I got to the lot at 8:02 and Marone’s guys were already working. Two concrete trucks later the floor was poured, Spread it out, shot the height with a laser, then let it set up. After a few hours they were back at it smoothing the floor and cutting the expansion join. Gabe my Grandson can over to watch and the pump truck operator let him move the boom around,
After fabrication the supporting steel was installed. The columns were installed and leveled one day, and measured for the correct height. A crane lifted the heavy cross members into place. There were bolted to the support columns and welded to bolted in end plates.
Then Marone’s guys placed 2″ rigid foam panels (R-10) including 4″ up the side walls. The covered it with 15mil Stego vapor barrier and taped all the seams and around any openings. All ready to pour the floor tomorrow.
After two days of curing the forms were stripped and a water proofing membrane was added and covered with perfective panels of fiberglass. I’m not worried about water, the ground is very pours, sand, loam, some clay and rocks. So many rocks we will have to bring in backfill. Since the hole was opened we’ve had two different days of heavy rain (2″ +) with no acclamation on the floor of the hole.
It was actually very simple. A pumper truck, a bunch of cement mixer trucks, and about 6 guys made it look easy. Thanks to the Thermomass Reps Marone’s guys knew just what to do. Two guys worked the nozzle pouring about 2 feet of concrete on either side of the insulation panels and just circled the wall. 180 degrees away on the other side of the wall another two guys also circled the wall with a vibrator. I lost count of the cement mixer trucks but by just after noon the walls were poured. Two guys went around installing the tie downs, over a hundred. Now just wait for the concrete to cure.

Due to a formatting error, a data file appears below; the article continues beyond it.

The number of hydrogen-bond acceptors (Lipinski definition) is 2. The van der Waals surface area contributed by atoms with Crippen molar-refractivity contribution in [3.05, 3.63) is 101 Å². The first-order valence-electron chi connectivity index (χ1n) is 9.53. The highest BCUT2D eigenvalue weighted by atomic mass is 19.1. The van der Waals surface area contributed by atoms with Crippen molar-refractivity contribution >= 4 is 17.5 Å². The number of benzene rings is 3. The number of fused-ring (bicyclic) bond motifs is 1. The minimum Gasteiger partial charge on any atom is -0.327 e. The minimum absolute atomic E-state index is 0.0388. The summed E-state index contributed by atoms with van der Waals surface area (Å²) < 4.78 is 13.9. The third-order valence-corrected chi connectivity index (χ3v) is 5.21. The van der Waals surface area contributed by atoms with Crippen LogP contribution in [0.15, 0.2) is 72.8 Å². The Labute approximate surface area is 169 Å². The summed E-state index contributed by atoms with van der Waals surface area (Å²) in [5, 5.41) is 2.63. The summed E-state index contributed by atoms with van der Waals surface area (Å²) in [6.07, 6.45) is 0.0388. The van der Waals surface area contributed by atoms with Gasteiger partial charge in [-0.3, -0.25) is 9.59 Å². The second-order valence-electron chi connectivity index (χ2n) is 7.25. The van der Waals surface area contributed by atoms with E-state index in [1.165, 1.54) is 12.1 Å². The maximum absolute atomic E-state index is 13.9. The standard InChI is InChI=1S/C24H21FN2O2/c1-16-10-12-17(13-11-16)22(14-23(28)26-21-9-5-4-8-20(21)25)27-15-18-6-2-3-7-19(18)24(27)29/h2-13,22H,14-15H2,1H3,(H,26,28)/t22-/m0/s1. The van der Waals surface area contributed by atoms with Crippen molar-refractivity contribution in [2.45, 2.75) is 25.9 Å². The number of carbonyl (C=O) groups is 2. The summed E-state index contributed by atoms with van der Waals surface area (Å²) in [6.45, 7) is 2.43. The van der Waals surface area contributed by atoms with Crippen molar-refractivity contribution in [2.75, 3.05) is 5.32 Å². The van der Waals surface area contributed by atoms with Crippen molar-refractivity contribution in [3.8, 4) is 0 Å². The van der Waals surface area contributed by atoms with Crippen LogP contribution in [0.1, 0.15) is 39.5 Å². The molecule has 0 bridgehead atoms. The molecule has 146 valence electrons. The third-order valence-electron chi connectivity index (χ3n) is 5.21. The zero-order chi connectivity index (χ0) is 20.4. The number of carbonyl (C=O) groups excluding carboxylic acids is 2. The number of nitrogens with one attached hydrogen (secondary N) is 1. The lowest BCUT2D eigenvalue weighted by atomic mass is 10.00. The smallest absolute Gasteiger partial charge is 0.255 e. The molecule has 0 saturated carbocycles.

A house looses about 20% of it’s heat energy through the basement. So to build a high efficiencies house you have to start with the foundation. There are a number of ways to add insulation to the foundation.
- The outside: you can attach XPS panels on the out side walls. This didn’t make much sense to me, because I didn’t see how this would keep the concrete wall from trying to get to the ground temperature.
- The inside: putting insulation on the inside wall is better than the outside, but there are a number of choices. Sprayed open-cell foam. A good solution if your finishing the basement, I wasn’t . Another is attaching XPS to the inside wall, there are a couple of ways.
- Both sides: ICFs (Insulated Concrete Forms) are another choice. But I saw issues and looked for a better solution
- In the middle: Thermomass CIP system. Four inches of concrete, four inches of XPS (R-20) and four inches of concrete. The exterior wall adjusts to the ground temperature (apx. 55 degrees; the inside wall is a big mass that adjusts to the basement temperature (65 degrees); nd the four inches of XPF keeps them apart. Plus blocks moisture from migrating through the wall. That very large thermos mass of the inside concrete wall will hold the basement temperature.
So the Thermomass CIP solution made the most sense to me. I met with the local Thermomass rep, Gary Pascoe, and I was sold. A Deptford concrete company Manone Construction gave me a quote. The XPS panels have non-conducting stand-off the center them in the forms, concrete is poured on either side of the XPS. See photos of the insulation panels being installed.